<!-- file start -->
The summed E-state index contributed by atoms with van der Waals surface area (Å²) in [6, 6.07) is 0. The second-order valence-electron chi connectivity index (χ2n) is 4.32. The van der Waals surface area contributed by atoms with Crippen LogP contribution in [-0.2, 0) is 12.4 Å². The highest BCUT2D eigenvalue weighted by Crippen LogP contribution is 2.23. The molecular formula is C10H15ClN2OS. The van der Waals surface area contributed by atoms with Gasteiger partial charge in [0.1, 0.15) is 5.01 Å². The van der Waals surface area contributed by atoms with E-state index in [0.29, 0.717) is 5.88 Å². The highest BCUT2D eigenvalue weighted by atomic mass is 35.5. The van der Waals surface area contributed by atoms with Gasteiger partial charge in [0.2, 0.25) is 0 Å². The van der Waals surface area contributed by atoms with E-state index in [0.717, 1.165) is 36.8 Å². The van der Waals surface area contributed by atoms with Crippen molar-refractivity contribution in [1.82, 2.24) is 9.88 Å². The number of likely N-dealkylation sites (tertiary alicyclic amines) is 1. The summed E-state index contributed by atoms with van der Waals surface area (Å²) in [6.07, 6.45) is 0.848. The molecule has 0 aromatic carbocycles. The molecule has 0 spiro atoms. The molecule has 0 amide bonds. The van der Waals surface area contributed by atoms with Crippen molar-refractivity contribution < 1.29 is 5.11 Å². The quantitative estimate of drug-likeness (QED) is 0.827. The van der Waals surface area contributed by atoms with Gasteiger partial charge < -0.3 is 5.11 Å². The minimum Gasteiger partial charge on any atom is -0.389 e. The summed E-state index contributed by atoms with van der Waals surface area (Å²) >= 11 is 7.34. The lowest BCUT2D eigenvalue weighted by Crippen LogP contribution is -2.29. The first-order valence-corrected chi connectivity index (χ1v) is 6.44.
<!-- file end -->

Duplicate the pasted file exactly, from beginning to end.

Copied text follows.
The summed E-state index contributed by atoms with van der Waals surface area (Å²) in [6, 6.07) is 0. The second-order valence-electron chi connectivity index (χ2n) is 4.32. The van der Waals surface area contributed by atoms with Crippen LogP contribution in [-0.2, 0) is 12.4 Å². The highest BCUT2D eigenvalue weighted by Crippen LogP contribution is 2.23. The molecular formula is C10H15ClN2OS. The van der Waals surface area contributed by atoms with Gasteiger partial charge in [0.1, 0.15) is 5.01 Å². The van der Waals surface area contributed by atoms with E-state index in [0.29, 0.717) is 5.88 Å². The highest BCUT2D eigenvalue weighted by atomic mass is 35.5. The van der Waals surface area contributed by atoms with Gasteiger partial charge in [0.2, 0.25) is 0 Å². The van der Waals surface area contributed by atoms with E-state index in [0.717, 1.165) is 36.8 Å². The van der Waals surface area contributed by atoms with Crippen molar-refractivity contribution in [1.82, 2.24) is 9.88 Å². The number of likely N-dealkylation sites (tertiary alicyclic amines) is 1. The summed E-state index contributed by atoms with van der Waals surface area (Å²) in [6.07, 6.45) is 0.848. The molecule has 0 aromatic carbocycles. The molecule has 0 spiro atoms. The molecule has 0 amide bonds. The van der Waals surface area contributed by atoms with Crippen molar-refractivity contribution < 1.29 is 5.11 Å². The quantitative estimate of drug-likeness (QED) is 0.827. The van der Waals surface area contributed by atoms with Gasteiger partial charge < -0.3 is 5.11 Å². The minimum Gasteiger partial charge on any atom is -0.389 e. The summed E-state index contributed by atoms with van der Waals surface area (Å²) >= 11 is 7.34. The lowest BCUT2D eigenvalue weighted by Crippen LogP contribution is -2.29. The first-order valence-corrected chi connectivity index (χ1v) is 6.44.